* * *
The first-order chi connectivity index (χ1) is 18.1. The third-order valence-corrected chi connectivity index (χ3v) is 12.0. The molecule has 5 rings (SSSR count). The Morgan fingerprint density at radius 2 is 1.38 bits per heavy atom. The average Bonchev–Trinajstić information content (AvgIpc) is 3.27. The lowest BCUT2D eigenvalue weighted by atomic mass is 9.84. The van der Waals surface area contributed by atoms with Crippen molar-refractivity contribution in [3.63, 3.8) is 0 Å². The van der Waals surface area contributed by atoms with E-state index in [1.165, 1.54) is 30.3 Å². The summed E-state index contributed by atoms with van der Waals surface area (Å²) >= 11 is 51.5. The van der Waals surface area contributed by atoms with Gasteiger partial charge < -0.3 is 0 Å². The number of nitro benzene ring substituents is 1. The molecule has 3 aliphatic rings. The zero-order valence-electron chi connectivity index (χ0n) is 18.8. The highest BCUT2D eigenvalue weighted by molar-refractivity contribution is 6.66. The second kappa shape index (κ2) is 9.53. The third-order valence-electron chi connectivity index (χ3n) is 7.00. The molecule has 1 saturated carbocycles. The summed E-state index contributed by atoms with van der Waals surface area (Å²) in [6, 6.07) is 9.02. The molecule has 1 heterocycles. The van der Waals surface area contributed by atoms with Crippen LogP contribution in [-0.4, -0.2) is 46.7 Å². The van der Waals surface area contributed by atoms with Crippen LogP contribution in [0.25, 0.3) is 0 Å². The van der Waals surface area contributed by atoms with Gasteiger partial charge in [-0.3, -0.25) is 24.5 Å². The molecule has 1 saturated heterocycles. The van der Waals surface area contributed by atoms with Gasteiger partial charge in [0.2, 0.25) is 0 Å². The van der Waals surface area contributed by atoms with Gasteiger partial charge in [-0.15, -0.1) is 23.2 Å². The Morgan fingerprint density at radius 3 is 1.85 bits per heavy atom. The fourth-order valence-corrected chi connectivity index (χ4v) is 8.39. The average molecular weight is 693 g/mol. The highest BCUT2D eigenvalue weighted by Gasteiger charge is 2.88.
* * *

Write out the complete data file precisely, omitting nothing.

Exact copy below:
The first-order chi connectivity index (χ1) is 18.1. The third-order valence-corrected chi connectivity index (χ3v) is 12.0. The molecule has 5 rings (SSSR count). The Morgan fingerprint density at radius 2 is 1.38 bits per heavy atom. The average Bonchev–Trinajstić information content (AvgIpc) is 3.27. The lowest BCUT2D eigenvalue weighted by atomic mass is 9.84. The van der Waals surface area contributed by atoms with Crippen molar-refractivity contribution in [3.63, 3.8) is 0 Å². The van der Waals surface area contributed by atoms with E-state index in [1.165, 1.54) is 30.3 Å². The summed E-state index contributed by atoms with van der Waals surface area (Å²) >= 11 is 51.5. The van der Waals surface area contributed by atoms with Gasteiger partial charge < -0.3 is 0 Å². The number of nitro benzene ring substituents is 1. The molecule has 3 aliphatic rings. The zero-order valence-electron chi connectivity index (χ0n) is 18.8. The highest BCUT2D eigenvalue weighted by molar-refractivity contribution is 6.66. The second kappa shape index (κ2) is 9.53. The third-order valence-electron chi connectivity index (χ3n) is 7.00. The molecule has 1 saturated carbocycles. The summed E-state index contributed by atoms with van der Waals surface area (Å²) in [6, 6.07) is 9.02. The molecule has 1 heterocycles. The van der Waals surface area contributed by atoms with Crippen LogP contribution in [-0.4, -0.2) is 46.7 Å². The van der Waals surface area contributed by atoms with Crippen LogP contribution in [0.25, 0.3) is 0 Å². The van der Waals surface area contributed by atoms with Gasteiger partial charge in [-0.3, -0.25) is 24.5 Å². The molecule has 1 saturated heterocycles. The van der Waals surface area contributed by atoms with Gasteiger partial charge in [0.2, 0.25) is 0 Å². The van der Waals surface area contributed by atoms with Gasteiger partial charge in [-0.15, -0.1) is 23.2 Å². The Morgan fingerprint density at radius 3 is 1.85 bits per heavy atom. The fourth-order valence-corrected chi connectivity index (χ4v) is 8.39. The average molecular weight is 693 g/mol. The highest BCUT2D eigenvalue weighted by Gasteiger charge is 2.88.